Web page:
The Easy Tip For Cooking A Large Batch Of Rice In The Oven

Learning to cook rice on the stove is a skill all on its own. Forgetting to fluff it can cause overcooked rice, boiling the water can lead to a sticky mess, and even following recipes to a tee can be a mistake. Luckily, as with many other dishes, your oven can step in to save the day. Instead of sweating it out for upwards of 45 minutes while you make sure your cooking water doesn't go above a simmer — you can take a step back and let your rice cook itself in the oven. All you need to do is place your uncooked grains in a baking dish with boiling water, salt, and butter or oil, cover them, and let them bake. 

Not only is this method more relaxing, but it's extremely helpful if you're making rice for a crowd and don't own a rice cooker. You may not think of the grains as party food, but they can serve as the base for everything from pilaf to fried rice to build-your-own burrito bowls. Instead of laboring over a massive pot, sticking your grains in the oven is a hands-off method that will come out right every time. Plus, you'll free up some extra minutes to focus on cooking the other elements of your meal.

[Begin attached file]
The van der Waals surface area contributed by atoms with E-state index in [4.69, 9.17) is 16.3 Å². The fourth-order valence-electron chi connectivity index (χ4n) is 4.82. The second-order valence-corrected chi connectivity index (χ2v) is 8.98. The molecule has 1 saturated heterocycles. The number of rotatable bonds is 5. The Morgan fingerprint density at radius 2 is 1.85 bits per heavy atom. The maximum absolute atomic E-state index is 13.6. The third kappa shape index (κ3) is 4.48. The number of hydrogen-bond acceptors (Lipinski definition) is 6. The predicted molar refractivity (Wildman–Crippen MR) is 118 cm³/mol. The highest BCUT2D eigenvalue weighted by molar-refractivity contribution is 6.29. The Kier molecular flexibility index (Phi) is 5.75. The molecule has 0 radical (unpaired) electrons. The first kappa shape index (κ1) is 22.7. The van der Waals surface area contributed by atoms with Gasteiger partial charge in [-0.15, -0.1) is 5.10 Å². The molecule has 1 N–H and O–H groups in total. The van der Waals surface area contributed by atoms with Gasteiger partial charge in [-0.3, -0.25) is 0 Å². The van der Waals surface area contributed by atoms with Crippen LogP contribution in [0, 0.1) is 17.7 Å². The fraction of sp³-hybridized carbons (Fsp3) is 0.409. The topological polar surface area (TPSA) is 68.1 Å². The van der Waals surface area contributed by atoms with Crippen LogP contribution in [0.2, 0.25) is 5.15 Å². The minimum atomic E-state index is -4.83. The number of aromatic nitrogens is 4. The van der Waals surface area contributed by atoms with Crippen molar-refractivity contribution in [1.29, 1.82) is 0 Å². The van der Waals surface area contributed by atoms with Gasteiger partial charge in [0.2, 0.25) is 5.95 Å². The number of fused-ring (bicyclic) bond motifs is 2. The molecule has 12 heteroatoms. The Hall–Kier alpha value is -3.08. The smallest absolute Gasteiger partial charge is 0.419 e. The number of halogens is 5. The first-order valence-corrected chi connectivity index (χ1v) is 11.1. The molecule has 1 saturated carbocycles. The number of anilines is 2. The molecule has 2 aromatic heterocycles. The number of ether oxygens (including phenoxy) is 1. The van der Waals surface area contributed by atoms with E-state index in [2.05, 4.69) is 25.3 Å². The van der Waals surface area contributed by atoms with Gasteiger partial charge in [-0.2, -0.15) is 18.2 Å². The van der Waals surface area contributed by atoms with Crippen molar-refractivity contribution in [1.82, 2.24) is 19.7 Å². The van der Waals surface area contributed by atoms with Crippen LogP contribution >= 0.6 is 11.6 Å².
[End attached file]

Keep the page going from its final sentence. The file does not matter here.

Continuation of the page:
Tips for making rice in the oven

So is making rice in the oven really as simple as placing it in a covered baking dish? Pretty much, but there are a few guidelines you can follow to make sure it comes out right every time. You can make any type of rice in the oven, but make sure to adjust baking times depending on if it's brown, white, basmati, or another variety. It's important to spread your grains in an even layer in the baking dish and then pour in water that has been pre-boiled on the stove or in a kettle. You'll still want to rinse your grains beforehand, just like you would with other cooking methods.

However, the ratio of rice to water may be a little different when baking versus cooking, so make sure to follow an exact recipe here. Once you've added in your fat component and salt, it's crucial to cover your dish tightly with foil so that the grains have a chance to steam. As an alternative, you can use a baking dish with a lid, like a Dutch oven. Depending on what you're using your rice for, you can also season it before it goes in the oven by sprinkling spices or herbs over the grains. Then sit back, relax, and wait for perfectly fluffy rice to bake.